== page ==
The stories behind 36 churches in the Horncastle area are set to be told thanks to a grant from the Heritage Lottery Fund (HLF).
The £48,800 funding will support ‘Great Interpretations’, a new project being run by the National Churches Trust, the UK’s church support charity.
The project follows on from the success of last year’s inaugural Horncastle Churches Festival which in turn was borne from the success of the West Lindsey Churches Festival.
Claire Walker, Chief Executive of the National Churches Trust, said: “I am delighted that the Heritage Lottery Fund has supported the Great Interpretations project in Lincolnshire.
“Churches, chapels and meeting houses are so important to towns and villages across Lincolnshire and are treasure troves of history and heritage.
“Local people across Lincolnshire will be able to shout out with pride about their fascinating historic churches.
“The project will also inspire visitors from across the UK to come and discover the county’s fabulous heritage and help boost the local economy.”
Churches are amongst the most important local buildings in every community, containing hidden stories and treasures.
Now, thanks to players of the National Lottery, Great Interpretations will help people get to know their churches, record priceless treasures and promote their heritage to audiences far and wide.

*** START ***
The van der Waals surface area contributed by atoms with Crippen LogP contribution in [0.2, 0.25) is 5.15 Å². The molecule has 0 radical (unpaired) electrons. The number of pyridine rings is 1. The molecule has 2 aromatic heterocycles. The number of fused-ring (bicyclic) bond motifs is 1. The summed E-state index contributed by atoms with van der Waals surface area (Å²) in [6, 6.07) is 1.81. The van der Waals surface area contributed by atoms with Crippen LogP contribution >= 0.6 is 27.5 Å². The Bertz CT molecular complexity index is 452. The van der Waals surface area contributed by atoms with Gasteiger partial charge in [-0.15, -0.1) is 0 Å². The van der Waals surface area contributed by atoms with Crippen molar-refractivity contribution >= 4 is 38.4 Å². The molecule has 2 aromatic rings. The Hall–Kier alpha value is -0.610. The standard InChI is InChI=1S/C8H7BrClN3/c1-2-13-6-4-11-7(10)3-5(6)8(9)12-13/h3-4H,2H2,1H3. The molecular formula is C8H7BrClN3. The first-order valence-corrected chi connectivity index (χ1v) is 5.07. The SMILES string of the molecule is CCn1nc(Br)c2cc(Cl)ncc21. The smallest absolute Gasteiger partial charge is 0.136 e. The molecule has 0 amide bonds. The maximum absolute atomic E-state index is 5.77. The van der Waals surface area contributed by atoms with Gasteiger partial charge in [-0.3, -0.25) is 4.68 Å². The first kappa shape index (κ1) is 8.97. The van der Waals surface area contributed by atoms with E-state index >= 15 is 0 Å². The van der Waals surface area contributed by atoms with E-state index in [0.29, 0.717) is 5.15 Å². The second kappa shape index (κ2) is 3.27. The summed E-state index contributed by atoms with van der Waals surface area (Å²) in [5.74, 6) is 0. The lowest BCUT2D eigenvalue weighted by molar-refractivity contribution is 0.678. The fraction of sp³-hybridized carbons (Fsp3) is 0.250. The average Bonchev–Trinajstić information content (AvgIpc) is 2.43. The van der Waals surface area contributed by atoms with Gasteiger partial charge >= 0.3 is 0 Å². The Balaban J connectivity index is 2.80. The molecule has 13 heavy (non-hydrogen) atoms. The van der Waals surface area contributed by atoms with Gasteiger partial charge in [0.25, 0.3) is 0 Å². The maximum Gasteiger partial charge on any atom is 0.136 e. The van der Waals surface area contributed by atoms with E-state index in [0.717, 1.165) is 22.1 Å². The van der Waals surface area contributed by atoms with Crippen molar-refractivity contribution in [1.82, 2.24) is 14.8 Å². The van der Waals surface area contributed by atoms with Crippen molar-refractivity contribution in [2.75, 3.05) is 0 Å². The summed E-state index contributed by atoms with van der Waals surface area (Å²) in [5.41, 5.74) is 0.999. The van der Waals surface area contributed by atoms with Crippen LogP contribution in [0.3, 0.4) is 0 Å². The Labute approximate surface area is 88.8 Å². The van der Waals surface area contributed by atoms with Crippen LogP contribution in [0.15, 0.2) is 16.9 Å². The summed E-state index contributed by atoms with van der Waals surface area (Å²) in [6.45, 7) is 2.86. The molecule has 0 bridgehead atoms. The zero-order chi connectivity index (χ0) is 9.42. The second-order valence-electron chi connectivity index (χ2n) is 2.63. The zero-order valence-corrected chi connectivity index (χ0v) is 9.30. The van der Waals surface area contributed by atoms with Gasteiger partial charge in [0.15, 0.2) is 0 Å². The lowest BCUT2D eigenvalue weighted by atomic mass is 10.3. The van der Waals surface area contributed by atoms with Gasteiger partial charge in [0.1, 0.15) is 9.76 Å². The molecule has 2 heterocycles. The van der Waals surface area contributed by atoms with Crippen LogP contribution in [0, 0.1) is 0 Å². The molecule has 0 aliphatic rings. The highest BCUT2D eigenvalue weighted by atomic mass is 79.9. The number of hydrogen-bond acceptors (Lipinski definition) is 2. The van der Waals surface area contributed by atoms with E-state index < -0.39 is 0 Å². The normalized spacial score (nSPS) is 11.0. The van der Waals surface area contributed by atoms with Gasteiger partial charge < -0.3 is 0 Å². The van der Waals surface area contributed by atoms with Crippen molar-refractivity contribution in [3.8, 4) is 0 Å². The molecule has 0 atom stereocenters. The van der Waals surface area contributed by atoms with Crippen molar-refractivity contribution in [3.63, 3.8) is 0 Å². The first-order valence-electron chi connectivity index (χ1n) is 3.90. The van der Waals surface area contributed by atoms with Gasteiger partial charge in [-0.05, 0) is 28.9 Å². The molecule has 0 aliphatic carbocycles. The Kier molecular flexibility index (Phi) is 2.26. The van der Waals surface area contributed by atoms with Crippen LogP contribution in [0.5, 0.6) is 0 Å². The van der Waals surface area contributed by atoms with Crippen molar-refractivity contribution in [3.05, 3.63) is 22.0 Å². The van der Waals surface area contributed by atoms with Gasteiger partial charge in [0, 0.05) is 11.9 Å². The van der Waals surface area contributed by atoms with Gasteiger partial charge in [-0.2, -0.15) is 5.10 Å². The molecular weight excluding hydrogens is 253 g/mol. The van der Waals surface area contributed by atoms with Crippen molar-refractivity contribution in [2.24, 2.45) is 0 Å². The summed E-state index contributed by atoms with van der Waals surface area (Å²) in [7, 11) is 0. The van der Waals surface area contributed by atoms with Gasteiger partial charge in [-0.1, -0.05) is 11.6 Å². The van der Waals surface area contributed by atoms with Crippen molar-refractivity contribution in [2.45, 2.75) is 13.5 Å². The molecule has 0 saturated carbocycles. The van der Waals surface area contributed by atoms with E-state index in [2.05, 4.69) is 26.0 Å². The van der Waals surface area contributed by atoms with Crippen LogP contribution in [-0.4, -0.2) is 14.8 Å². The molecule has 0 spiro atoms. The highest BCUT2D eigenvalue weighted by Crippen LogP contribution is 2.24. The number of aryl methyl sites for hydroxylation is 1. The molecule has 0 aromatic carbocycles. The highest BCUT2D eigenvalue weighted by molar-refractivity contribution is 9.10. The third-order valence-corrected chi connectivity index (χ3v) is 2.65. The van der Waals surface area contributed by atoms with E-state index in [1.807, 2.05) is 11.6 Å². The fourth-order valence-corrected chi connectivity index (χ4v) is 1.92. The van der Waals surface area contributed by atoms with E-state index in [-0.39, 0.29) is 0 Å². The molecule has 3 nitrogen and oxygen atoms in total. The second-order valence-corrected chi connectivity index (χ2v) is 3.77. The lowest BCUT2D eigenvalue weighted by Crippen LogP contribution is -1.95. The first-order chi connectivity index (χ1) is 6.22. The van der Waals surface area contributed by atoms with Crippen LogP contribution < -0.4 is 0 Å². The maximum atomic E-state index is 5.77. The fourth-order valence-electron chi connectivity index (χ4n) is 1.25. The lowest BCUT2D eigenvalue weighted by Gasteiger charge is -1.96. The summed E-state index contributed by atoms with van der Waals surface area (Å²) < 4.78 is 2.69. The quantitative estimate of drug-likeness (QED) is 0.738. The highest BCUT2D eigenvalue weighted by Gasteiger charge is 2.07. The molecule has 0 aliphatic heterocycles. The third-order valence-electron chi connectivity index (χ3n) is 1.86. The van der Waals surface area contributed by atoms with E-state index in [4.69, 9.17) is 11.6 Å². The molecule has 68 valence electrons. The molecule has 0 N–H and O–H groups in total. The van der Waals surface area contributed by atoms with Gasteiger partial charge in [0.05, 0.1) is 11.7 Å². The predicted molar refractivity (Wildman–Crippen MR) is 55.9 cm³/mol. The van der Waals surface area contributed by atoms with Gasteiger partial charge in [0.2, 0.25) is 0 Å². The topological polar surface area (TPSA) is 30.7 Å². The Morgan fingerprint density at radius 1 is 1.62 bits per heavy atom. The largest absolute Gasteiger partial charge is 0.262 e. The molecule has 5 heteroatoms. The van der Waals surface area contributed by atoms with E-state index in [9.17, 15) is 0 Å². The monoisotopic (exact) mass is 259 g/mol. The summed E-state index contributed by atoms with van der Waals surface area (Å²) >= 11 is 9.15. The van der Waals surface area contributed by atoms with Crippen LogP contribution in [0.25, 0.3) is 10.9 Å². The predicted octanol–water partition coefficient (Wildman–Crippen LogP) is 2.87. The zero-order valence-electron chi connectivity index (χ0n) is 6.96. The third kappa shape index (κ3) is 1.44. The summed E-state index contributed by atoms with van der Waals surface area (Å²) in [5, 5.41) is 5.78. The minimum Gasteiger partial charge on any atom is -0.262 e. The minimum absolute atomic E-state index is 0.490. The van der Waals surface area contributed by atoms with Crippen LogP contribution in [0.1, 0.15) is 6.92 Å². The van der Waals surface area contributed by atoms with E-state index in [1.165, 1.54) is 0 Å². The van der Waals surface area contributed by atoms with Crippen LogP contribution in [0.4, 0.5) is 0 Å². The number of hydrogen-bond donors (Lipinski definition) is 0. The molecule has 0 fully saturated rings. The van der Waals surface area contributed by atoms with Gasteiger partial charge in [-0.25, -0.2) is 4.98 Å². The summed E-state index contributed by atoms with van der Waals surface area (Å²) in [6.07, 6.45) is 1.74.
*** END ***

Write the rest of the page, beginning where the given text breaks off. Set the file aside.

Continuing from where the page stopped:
Some of the treasures include: the oldest working Methodist chapel in the country at Raithby; the Grade II listed St Benedict’s Church at Scrivelsby, dating back to the 13th century and was historically linked to the Dymoke ‘Champions to the Sovereign’ family and St Lawrence’s Church, Bardney, a Grade I listed 15th-century church built on the site of a Saxon abbey.
High quality videos and photos will be professionally produced for the churches, and will be accessible on the National Churches Trust’s church tourism website, ExploreChurches.
There will also be training sessions to help people who care for churches better promote their buildings, including training on church tourism, interpretation, publicity, photography, film making and more.
Online recordings of the training will be available afterwards for other churches to share.
Guided walks and a coach trip will also be offered to show off the beauty of Lincolnshire’s churches to as many people as possible.
Jonathan Platt, Head of HLF East Midlands, said: “Churches are among the UK’s oldest and most cherished historic buildings, and can reveal a wealth of information.
“Thanks to money raised by National Lottery players, we’ve invested over £850million to support and repair places of worship. I’m proud that we can continue this investment with the Great Interpretations project and help this group of Lincolnshire churches to share their rich heritage more widely.”